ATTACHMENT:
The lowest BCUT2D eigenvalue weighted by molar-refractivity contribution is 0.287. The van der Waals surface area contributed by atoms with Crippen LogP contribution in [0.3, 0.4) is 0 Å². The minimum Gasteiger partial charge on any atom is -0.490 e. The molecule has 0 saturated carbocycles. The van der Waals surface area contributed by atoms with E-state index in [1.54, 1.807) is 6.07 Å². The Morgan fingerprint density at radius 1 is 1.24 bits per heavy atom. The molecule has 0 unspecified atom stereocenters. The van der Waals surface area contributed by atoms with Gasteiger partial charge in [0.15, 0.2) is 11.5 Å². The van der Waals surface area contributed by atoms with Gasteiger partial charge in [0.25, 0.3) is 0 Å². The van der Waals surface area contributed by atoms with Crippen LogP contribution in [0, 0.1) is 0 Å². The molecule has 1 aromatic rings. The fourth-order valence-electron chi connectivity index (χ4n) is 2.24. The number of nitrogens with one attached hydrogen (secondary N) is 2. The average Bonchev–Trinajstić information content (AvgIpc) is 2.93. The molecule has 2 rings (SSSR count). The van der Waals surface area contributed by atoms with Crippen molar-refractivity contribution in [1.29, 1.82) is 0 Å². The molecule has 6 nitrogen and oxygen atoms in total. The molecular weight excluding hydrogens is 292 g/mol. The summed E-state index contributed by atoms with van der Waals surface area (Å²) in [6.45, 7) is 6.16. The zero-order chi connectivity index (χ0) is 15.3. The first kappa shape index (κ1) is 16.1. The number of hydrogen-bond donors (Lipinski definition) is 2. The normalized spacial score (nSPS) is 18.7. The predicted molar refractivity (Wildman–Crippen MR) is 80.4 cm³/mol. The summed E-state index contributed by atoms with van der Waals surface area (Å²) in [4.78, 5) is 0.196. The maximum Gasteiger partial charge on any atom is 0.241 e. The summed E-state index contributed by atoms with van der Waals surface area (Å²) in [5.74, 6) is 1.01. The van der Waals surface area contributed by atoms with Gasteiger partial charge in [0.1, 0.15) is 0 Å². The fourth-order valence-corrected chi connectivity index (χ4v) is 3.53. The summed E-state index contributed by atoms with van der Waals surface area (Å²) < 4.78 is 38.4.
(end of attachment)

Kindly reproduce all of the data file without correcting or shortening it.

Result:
The lowest BCUT2D eigenvalue weighted by molar-refractivity contribution is 0.287. The van der Waals surface area contributed by atoms with Crippen LogP contribution in [0.3, 0.4) is 0 Å². The minimum Gasteiger partial charge on any atom is -0.490 e. The molecule has 0 saturated carbocycles. The van der Waals surface area contributed by atoms with E-state index in [1.54, 1.807) is 6.07 Å². The Morgan fingerprint density at radius 1 is 1.24 bits per heavy atom. The molecule has 0 unspecified atom stereocenters. The van der Waals surface area contributed by atoms with Gasteiger partial charge in [0.15, 0.2) is 11.5 Å². The van der Waals surface area contributed by atoms with Gasteiger partial charge in [0.25, 0.3) is 0 Å². The van der Waals surface area contributed by atoms with Crippen LogP contribution in [0, 0.1) is 0 Å². The molecule has 1 aromatic rings. The fourth-order valence-electron chi connectivity index (χ4n) is 2.24. The number of nitrogens with one attached hydrogen (secondary N) is 2. The average Bonchev–Trinajstić information content (AvgIpc) is 2.93. The molecule has 2 rings (SSSR count). The van der Waals surface area contributed by atoms with Crippen molar-refractivity contribution in [1.29, 1.82) is 0 Å². The molecule has 6 nitrogen and oxygen atoms in total. The molecular weight excluding hydrogens is 292 g/mol. The summed E-state index contributed by atoms with van der Waals surface area (Å²) in [6.45, 7) is 6.16. The zero-order chi connectivity index (χ0) is 15.3. The first kappa shape index (κ1) is 16.1. The number of hydrogen-bond donors (Lipinski definition) is 2. The normalized spacial score (nSPS) is 18.7. The predicted molar refractivity (Wildman–Crippen MR) is 80.4 cm³/mol. The summed E-state index contributed by atoms with van der Waals surface area (Å²) in [4.78, 5) is 0.196. The maximum Gasteiger partial charge on any atom is 0.241 e. The summed E-state index contributed by atoms with van der Waals surface area (Å²) in [5.74, 6) is 1.01. The van der Waals surface area contributed by atoms with Gasteiger partial charge in [0.1, 0.15) is 0 Å². The fourth-order valence-corrected chi connectivity index (χ4v) is 3.53. The summed E-state index contributed by atoms with van der Waals surface area (Å²) < 4.78 is 38.4.